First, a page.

Iran can also try to retaliate via terror strikes on the U.S. itself. Well, can we really be so assured that they aren't plotting these attacks already?

And if the threat of terror attacks on the U.S. is really restraining our freedom of action, then how much more so would the threat of terror attacks sponsored by a nuclear Iran?

If Iran's terror threat is credible, that is all the more reason to strike now, when they do not have the capability to mount a commensurate response.

Lastly, Iran can also try to make trouble for us in Iraq. Again, though, I think their capacity to do so is limited - especially if the Mullahs do not survive a conflict with the United States.

We should be taking steps in advance to counter, mitigate, or neutralize these actions. Iran can pack a nasty sting. But we should not be taking counsel of our fears. Iran has far, far more to lose in a confrontation with the U.S. than we do.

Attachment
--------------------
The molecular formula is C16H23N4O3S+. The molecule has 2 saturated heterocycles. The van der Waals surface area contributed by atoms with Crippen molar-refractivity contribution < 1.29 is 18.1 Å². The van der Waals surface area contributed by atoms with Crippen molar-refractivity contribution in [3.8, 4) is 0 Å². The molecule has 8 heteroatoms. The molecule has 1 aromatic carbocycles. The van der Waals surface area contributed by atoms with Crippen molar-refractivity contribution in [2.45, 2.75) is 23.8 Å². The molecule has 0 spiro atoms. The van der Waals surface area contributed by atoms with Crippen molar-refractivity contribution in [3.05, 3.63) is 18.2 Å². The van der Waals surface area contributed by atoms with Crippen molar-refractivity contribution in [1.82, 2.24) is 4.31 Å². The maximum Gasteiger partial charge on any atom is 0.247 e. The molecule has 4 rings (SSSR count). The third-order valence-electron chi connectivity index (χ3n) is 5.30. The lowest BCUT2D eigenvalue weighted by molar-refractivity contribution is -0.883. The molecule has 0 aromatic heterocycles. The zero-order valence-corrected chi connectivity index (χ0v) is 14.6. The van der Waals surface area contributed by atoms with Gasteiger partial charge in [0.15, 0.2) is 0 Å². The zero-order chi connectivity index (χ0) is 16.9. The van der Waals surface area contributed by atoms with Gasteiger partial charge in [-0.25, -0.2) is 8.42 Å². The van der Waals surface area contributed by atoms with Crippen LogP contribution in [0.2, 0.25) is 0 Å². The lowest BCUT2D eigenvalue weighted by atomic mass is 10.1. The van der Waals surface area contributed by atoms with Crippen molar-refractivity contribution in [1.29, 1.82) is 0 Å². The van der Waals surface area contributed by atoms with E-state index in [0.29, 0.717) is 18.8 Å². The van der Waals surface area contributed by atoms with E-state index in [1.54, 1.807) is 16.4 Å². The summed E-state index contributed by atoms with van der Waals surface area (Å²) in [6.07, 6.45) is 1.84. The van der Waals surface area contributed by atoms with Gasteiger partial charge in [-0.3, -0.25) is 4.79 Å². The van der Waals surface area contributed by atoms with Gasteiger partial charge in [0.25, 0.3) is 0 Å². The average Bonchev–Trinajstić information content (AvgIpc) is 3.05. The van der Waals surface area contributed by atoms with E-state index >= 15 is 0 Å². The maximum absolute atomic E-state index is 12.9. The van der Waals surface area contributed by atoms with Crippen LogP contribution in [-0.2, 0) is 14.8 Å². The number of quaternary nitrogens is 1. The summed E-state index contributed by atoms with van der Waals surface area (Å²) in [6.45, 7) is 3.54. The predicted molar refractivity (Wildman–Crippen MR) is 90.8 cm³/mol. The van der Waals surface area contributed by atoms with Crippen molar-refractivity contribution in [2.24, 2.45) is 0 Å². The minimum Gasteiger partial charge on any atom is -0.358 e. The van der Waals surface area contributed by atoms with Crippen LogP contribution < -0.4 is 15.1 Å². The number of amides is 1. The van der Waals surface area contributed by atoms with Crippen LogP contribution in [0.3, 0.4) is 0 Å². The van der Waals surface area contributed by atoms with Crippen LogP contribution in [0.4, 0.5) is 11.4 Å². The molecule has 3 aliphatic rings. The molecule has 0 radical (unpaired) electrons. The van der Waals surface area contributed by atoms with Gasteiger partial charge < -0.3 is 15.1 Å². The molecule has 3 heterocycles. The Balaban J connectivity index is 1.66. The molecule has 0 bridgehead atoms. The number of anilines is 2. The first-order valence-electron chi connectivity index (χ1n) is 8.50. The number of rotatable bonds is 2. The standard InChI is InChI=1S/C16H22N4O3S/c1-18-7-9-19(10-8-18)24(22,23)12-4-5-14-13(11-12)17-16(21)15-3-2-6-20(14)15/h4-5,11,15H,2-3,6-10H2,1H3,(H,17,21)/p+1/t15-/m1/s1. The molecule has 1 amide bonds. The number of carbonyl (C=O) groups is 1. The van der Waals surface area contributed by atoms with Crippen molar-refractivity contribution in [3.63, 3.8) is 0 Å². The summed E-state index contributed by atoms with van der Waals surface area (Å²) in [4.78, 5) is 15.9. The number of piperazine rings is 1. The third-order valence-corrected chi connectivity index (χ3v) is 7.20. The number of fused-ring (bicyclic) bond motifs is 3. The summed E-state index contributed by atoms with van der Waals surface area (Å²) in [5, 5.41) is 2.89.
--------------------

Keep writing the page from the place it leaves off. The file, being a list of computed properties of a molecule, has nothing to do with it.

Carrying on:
All they can do is inconvenience us. All they can do is cause an oil price spike in the short run (bankrupting themselves in the process).

We've survived oil price spikes before. We just did. Further, I would posit that oil price futures already contain a substantial risk premium BECAUSE of the possibility that Iran will become a nuclear power.

If the US is strong now, that risk premium will disappear. It will be, theoretically, replaced by another risk premium. But after Iran is put down, I would argue that oil prices, in the long term, would be lower than they would be with Ahmadenijad and his Merry Band of Mullahs left in power to roil oil and capital markets, threaten shipping in the Persian Gulf, and threaten Kuwait, Oman, Riyadh, and the UAE with nuclear annihilation if they don't get their way.

Much less Tel Aviv and Jerusalem.

Splash, out


I agree, but it'd be a hard sell to most of the country, let alone the rest of the world. Most people cannot, or will not, look at it in the long term.